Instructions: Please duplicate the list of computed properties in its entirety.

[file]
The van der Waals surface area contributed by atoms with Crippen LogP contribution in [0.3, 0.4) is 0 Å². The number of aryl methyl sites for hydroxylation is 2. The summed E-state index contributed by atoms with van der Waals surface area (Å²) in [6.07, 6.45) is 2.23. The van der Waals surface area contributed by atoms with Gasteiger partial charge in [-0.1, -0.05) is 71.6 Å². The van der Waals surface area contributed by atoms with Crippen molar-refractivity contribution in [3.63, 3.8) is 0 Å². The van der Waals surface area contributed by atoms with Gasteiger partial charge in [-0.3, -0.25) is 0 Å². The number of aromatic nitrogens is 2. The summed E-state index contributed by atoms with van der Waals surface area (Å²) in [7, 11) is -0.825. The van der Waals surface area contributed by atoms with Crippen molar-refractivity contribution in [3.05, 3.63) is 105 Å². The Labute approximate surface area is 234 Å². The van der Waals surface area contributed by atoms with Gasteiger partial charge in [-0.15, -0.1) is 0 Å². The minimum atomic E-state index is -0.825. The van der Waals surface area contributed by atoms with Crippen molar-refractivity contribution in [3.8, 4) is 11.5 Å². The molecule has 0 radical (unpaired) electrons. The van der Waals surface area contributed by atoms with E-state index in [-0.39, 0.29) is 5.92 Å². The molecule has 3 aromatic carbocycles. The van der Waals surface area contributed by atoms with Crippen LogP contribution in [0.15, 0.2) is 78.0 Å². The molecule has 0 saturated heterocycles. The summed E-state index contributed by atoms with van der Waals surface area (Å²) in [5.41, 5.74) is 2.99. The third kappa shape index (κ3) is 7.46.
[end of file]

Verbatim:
The van der Waals surface area contributed by atoms with Crippen LogP contribution in [0.3, 0.4) is 0 Å². The number of aryl methyl sites for hydroxylation is 2. The summed E-state index contributed by atoms with van der Waals surface area (Å²) in [6.07, 6.45) is 2.23. The van der Waals surface area contributed by atoms with Gasteiger partial charge in [-0.1, -0.05) is 71.6 Å². The van der Waals surface area contributed by atoms with Crippen molar-refractivity contribution in [3.63, 3.8) is 0 Å². The van der Waals surface area contributed by atoms with Gasteiger partial charge in [-0.3, -0.25) is 0 Å². The number of aromatic nitrogens is 2. The summed E-state index contributed by atoms with van der Waals surface area (Å²) in [7, 11) is -0.825. The van der Waals surface area contributed by atoms with Crippen molar-refractivity contribution in [3.05, 3.63) is 105 Å². The Labute approximate surface area is 234 Å². The van der Waals surface area contributed by atoms with Gasteiger partial charge in [-0.15, -0.1) is 0 Å². The minimum atomic E-state index is -0.825. The van der Waals surface area contributed by atoms with Crippen molar-refractivity contribution in [3.8, 4) is 11.5 Å². The molecule has 0 radical (unpaired) electrons. The van der Waals surface area contributed by atoms with E-state index in [-0.39, 0.29) is 5.92 Å². The molecule has 3 aromatic carbocycles. The van der Waals surface area contributed by atoms with Crippen LogP contribution in [0.15, 0.2) is 78.0 Å². The molecule has 0 saturated heterocycles. The summed E-state index contributed by atoms with van der Waals surface area (Å²) in [5.41, 5.74) is 2.99. The third kappa shape index (κ3) is 7.46.